Gin is becoming a serious business in Singapore, what with new local labels entering the booze market and the opening of two gin distilleries. These local craft gin makers talk about their obsession with the now-fashionable spirit
That gin is big in Singapore is hardly news. In the last couple of years, thanks to the burgeoning craft gin movement all over the world — particularly in London, which has always been associated with gin, and in the US — more than half a dozen gin bars have popped up in our city (Atlas, Cin Cin, The Spiffy Dapper), along with a staggering list of fresh, interesting imports (we’re talking more than a thousand) bartenders are using for their cocktail repertoires.
However, interest in artisanal, botanically-diverse gin, once known as Mother’s Ruin, has firmly reached our shores, as we welcome not one but two distilleries, as well as a handful of local gin labels this year. Why is everyone so jazzed about gin today? How did it go from an insignificant G&T and martini base to the toast of the town?
“Gin is a good starting spirit for many distilleries as it doesn’t have to be aged,” says Simin Kayhan of Paper Lantern Distilling, the craft spirits company behind Sichuan Pepper Gin, Singapore’s first gin. “It’s also a versatile base for many great cocktails,” Kayhan continues. “(Gin makers) can easily experiment with different ingredients, such as the botanicals.”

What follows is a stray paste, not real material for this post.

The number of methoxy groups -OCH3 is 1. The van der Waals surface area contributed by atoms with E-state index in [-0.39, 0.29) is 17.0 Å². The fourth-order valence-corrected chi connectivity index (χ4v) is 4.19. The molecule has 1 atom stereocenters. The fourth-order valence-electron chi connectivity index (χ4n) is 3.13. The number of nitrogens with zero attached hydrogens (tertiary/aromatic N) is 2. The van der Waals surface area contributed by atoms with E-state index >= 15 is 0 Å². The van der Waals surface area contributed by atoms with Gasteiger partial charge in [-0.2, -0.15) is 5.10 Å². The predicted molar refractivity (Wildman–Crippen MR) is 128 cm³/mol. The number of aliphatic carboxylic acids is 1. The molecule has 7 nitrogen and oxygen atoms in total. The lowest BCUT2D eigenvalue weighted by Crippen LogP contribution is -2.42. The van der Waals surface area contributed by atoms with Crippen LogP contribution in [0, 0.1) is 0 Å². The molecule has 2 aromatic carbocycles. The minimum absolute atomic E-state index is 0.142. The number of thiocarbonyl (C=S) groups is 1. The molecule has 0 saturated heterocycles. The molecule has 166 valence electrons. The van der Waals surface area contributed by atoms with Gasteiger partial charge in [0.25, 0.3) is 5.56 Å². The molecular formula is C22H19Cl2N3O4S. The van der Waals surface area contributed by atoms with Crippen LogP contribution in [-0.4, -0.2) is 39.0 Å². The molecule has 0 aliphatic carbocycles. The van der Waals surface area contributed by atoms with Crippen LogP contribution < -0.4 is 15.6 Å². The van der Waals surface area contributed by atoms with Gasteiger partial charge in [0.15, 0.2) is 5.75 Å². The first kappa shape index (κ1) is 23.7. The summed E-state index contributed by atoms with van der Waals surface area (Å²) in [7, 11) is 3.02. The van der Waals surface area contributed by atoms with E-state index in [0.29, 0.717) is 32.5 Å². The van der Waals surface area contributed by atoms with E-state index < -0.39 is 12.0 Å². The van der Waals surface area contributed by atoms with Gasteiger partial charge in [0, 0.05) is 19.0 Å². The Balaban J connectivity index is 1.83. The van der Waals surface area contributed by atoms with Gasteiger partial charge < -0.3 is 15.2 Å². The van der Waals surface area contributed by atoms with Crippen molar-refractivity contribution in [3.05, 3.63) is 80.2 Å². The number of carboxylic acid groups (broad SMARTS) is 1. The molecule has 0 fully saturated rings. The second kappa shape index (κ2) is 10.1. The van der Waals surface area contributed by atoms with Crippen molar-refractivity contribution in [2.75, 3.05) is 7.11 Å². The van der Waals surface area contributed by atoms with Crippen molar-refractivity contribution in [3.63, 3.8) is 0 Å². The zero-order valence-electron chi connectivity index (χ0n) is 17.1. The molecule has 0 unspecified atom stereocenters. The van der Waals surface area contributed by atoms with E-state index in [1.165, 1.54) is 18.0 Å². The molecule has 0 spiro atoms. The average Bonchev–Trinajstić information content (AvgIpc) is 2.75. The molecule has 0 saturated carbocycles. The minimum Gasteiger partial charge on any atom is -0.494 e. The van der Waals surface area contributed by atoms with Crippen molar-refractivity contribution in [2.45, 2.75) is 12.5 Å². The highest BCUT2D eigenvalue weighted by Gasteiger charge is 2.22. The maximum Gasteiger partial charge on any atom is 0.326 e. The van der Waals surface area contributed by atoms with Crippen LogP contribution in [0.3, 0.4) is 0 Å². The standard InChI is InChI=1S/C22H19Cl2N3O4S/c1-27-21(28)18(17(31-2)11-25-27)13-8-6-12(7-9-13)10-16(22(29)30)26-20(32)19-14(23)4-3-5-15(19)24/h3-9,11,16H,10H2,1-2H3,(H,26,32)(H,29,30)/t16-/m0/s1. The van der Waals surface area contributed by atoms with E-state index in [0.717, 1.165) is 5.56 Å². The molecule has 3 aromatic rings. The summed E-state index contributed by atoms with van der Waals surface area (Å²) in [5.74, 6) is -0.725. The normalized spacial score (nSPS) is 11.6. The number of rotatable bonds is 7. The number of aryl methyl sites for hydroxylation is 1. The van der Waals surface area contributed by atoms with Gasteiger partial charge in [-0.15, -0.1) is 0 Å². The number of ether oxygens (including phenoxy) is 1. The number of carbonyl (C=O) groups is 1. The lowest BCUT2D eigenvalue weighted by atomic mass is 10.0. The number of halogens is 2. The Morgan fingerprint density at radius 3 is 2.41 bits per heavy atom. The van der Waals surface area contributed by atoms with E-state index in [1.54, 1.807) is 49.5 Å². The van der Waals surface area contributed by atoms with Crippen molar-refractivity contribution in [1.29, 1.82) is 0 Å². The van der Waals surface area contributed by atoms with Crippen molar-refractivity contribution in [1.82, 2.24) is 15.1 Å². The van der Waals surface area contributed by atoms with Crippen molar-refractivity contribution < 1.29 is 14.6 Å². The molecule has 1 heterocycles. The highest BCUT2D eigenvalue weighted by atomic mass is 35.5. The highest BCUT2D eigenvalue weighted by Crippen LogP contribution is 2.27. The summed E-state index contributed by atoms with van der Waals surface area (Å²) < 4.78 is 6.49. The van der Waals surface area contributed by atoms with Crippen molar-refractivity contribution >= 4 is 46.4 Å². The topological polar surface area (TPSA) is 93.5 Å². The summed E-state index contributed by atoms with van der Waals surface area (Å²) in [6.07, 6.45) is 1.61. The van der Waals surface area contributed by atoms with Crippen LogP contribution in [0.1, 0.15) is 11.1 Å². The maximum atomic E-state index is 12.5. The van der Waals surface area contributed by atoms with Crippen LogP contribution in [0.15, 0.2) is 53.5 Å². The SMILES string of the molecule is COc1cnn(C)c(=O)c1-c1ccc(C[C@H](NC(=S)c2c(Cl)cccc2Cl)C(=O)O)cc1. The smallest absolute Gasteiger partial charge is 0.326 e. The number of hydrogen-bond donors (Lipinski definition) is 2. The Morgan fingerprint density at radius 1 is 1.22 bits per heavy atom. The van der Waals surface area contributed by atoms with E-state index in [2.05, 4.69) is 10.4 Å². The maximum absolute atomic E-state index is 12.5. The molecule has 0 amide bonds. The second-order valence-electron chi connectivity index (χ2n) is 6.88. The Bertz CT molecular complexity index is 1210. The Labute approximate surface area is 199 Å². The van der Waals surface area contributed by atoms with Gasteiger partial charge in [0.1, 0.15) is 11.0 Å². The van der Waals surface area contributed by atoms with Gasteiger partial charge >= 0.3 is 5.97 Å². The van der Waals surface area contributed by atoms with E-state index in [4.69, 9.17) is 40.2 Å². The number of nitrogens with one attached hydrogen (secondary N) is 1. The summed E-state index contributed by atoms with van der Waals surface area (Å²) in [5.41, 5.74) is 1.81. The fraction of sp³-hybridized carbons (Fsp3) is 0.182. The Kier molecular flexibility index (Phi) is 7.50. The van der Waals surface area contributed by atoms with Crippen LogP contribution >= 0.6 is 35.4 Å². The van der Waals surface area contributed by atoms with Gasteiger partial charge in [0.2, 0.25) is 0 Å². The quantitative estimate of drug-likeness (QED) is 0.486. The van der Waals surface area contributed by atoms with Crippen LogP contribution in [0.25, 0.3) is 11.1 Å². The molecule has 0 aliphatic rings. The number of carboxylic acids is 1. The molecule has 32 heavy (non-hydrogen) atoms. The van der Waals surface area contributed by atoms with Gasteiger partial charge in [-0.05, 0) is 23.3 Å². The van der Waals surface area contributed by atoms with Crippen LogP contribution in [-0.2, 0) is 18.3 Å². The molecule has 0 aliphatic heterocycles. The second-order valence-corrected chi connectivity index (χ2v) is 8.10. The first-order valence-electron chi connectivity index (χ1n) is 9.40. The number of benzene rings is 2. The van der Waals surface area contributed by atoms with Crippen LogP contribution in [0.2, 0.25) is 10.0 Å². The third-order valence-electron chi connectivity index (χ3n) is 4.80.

Distilled at a facility in Chiang Mai, Thailand, the rice-based Sichuan Pepper Gin, first released in 2016 after a successful crowdfunding campaign, has Sichuan pepper at its core and uses ingredients like ginger, galangal, lemongrass, honey and makhwaen, a Thai spice.
“We noticed that the incredible Asian flavours were under represented in global premium spirits,” says Kayhan. “The idea was to create a gin where the gin matters, one that represents the flavours of Southeast Asia and stands out whether tasting it neat or in cocktails.”
Despite the craft gin boom in the local cocktail scene (bartenders were going through bottles of Monkey 47, Ableforth’s Bathtub Gin, Roku’s Gin, Tanqueray 10, Sipsmith London Dry, Black Tomato Gin, and so on), a few gin connoisseurs weren’t quite content — so they decided to make their own. Two years after Singapore welcomed its own juniper juice, the guys at award-winning restaurant-bar Tippling Club introduced a new limited-edition bottle to the market and called it Sons of Tippling Gin.
The brainchild of chef Ryan Clift, bartender Joe Schofield, and master distiller James Young (who owns the award-winning Old Young’s distillery in Australia), Sons of Tippling Gin is infused with coriander seed, angelica root, orris, liquorice, aniseed, cardamom, lemon peel, fresh orange peel and lemon myrtle. “Our gin is very heavy on botanicals and has a strong juniper note like an old English gin,” says Clift. “A lot of gins out there get crushed when you add tonic, and we wanted one that’s able to hold its own. That’s what makes the Son of Tippling Gin stand out.”